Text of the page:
More Than 10,000 Scientists Sign Barrington Declaration Petition Saying Current COVID Lockdowns are 'Producing Devastating Effects'

Over 10,000 scientists have signed the Great Barrington Declaration, a petition that suggests that COVID-19 lockdowns are "producing devastating effects on short and long-term public health."

The Great Barrington Declaration, which is named after the town in Massachusetts that it was signed in, currently has signatures from 10,233 medical and public health scientists, 27,860 medical practitioners and 504,875 concerned citizens.

The number of signatures the declaration has received is an increase from October 7, when it had signatures from at least 2,826 medical and public health scientists, 3,794 medical practitioners and more than 60,000 members of the general public.

The petition's co-authors include Dr. Martin Kulldorff, a professor of medicine at Harvard University, Dr. Sunetra Gupta, a professor at Oxford University, and an epidemiologist with expertise in immunology, vaccine development, and mathematical modeling of infectious diseases and Dr. Jay Bhattacharya, a professor at Stanford University Medical School.

As the petition begins, the authors explain that "As infectious disease epidemiologists and public health scientists we have grave concerns about the damaging physical and mental health impacts of the prevailing COVID-19 policies," and note that they recommend an approach called "Focus Protection."

"Coming from both the left and right, and around the world, we have devoted our careers to protecting people. Current lockdown policies are producing devastating effects on short and long-term public health," the petition states.

According to the petition, the authors believe that the current lockdowns—put in place to mitigate the spread of the novel coronavirus—have caused "lower childhood vaccination rates, worsening cardiovascular disease outcomes, fewer cancer screenings and deteriorating mental health" which are leading to a greater excess mortality rate in the near future.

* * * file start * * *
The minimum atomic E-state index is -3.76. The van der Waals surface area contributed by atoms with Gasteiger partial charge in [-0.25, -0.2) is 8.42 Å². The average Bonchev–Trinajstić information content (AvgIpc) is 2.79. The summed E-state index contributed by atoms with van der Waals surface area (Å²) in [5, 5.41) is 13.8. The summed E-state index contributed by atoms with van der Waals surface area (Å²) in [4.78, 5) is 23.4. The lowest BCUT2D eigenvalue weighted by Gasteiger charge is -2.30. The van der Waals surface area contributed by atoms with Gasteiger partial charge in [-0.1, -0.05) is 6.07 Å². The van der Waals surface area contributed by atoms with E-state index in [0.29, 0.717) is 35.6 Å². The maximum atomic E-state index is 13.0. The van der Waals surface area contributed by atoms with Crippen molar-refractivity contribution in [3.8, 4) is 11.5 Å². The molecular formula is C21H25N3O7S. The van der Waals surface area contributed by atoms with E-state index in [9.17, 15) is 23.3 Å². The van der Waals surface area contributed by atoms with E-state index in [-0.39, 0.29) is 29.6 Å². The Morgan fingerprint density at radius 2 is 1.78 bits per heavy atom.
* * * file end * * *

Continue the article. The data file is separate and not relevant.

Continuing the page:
Coronavirus Lockdowns
A demonstrator holds a sign at the Virginia State Capitol on April 16, 2020 in Richmond, Virginia. Zach Gibson/Getty

"As immunity builds in the population, the risk of infection to all—including the vulnerable—falls. We know that all populations will eventually reach herd immunity," the petition states. "Our goal should therefore be to minimize mortality and social harm until we reach herd immunity."

While the petition states that "adopting measures to protect the vulnerable should be the central aim of public health responses to COVID-19," it also notes that "those who are not vulnerable should immediately be allowed to resume life as normal."

Despite the declaration suggesting that mortality and social harm should be minimized until herd immunity is reached, one of the co-authors, Dr. Martin Kulldorff, previously told Newsweek via email, that they "are not advocating a 'herd immunity strategy'."

"Herd immunity is not a strategy, but a scientifically proven phenomena, just like gravity, and you would not say that an airplane pilot is using a 'gravity strategy' to land a plane. No matter what strategy is used, we will reach herd immunity sooner or later, just as an airplane will reach the ground one way or another," Kulldorff said.

Dr. Jay Bhattacharya, another co-author also told Newsweek that "In our letter, we are calling for a focused protection plan that uses our considerable resources to protect the vulnerable (specifically older people and others who face a high risk of dying should they become infected), while lifting the general lockdown on people who face a very low mortality risk from COVID-19 infection."

Newsweek reached out to Dr. Sunera Gupta for comment but did not receive a response in time for publication.